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Marzouki calls on the Tunisia army to abandon President Saied

September 27, 2021 at 3:37 pm

Former Tunisian President Moncef Marzouki in Tunis, Tunisia on 1 September 2019 [Yassine Gaidi/Anadolu Agency]

Former Tunisian President Moncef Marzouki called on the army and security forces to abandon the current President, Kais Saied, until he can be “isolated and put on trial.”

Taking to Facebook, Marzouki wrote: “To the lurking dictator: Tunisians cannot be ruled by decrees, but by laws, institutions, and the constitution, thanks to which you came to power and which you swore to defend and then lied to God and the people. For the rest of the world, this lurking dictator is half a century behind the time of the Tunisians and does not represent us.”

“To the security and military establishment and the deep state: Do not bet on someone who is an intruder to patriotism, someone who comes from outside time and place and will leave quickly.”

“A message to the young leaders on the field: We must move on to the second stage of assembly, planning, and implementation so that the snowball grows one week to a week every Saturday and Sunday in every city until the goal is achieved: isolation, trial, resuming the building of a state of law and institutions.”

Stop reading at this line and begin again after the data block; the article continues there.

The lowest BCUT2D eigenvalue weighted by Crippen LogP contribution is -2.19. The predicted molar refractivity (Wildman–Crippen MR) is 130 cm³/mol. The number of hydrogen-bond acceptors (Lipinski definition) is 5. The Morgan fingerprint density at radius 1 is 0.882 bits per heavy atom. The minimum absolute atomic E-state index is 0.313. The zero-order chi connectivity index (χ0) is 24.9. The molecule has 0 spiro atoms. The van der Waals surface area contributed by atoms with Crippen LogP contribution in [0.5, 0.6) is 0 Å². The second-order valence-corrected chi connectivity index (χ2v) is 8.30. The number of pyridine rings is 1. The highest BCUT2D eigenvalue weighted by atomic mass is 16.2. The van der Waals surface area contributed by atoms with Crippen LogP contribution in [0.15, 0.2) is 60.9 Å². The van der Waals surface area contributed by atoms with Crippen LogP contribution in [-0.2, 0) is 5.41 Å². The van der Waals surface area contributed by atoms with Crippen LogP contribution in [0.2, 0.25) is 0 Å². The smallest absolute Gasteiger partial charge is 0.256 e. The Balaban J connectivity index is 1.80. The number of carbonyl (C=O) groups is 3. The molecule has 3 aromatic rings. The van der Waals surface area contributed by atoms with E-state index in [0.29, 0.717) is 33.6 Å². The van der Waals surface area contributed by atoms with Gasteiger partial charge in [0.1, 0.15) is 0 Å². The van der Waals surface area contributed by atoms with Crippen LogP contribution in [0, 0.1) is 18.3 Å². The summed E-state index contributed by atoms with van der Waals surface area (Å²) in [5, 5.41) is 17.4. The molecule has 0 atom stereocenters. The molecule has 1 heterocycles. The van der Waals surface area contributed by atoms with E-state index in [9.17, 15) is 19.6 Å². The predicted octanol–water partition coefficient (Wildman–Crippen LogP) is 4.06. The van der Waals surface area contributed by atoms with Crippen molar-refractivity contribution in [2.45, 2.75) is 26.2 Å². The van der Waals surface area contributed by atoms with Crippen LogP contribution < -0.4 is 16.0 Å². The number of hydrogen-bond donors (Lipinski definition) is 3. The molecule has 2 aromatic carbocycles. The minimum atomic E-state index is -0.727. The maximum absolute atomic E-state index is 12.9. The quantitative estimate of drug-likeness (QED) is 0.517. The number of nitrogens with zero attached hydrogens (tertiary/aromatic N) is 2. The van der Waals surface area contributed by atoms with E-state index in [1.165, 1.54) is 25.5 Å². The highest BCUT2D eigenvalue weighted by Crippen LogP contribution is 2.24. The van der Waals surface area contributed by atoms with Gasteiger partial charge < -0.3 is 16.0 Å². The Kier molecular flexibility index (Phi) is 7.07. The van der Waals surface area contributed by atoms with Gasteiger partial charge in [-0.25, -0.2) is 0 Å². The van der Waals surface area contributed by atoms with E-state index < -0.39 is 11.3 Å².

READ: Tunisian ex-president calls for Saied’s dismissal and prosecution

Marzouki has previously called for Saied to be dismissed and brought to trial, then early presidential and legislative elections should be held, he explained, adding that the current president has become “an imminent danger that must be stopped.”

On 25 July, Tunisian President Kais Saied cited Article 80 of the constitution to dismiss Prime Minister Hicham Mechichi, freeze the work of parliament for 30 days, lift the immunity of ministers, and appoint himself as head of the executive authority until the formation of a new government.

This comes after violent protests broke out in several Tunisian cities criticising the government’s handling of the economy and the coronavirus. Demonstrators had called for parliament to be dissolved.

The majority of the country’s political parties slammed the move as a “coup against the constitution” and the achievements of the 2011 revolution.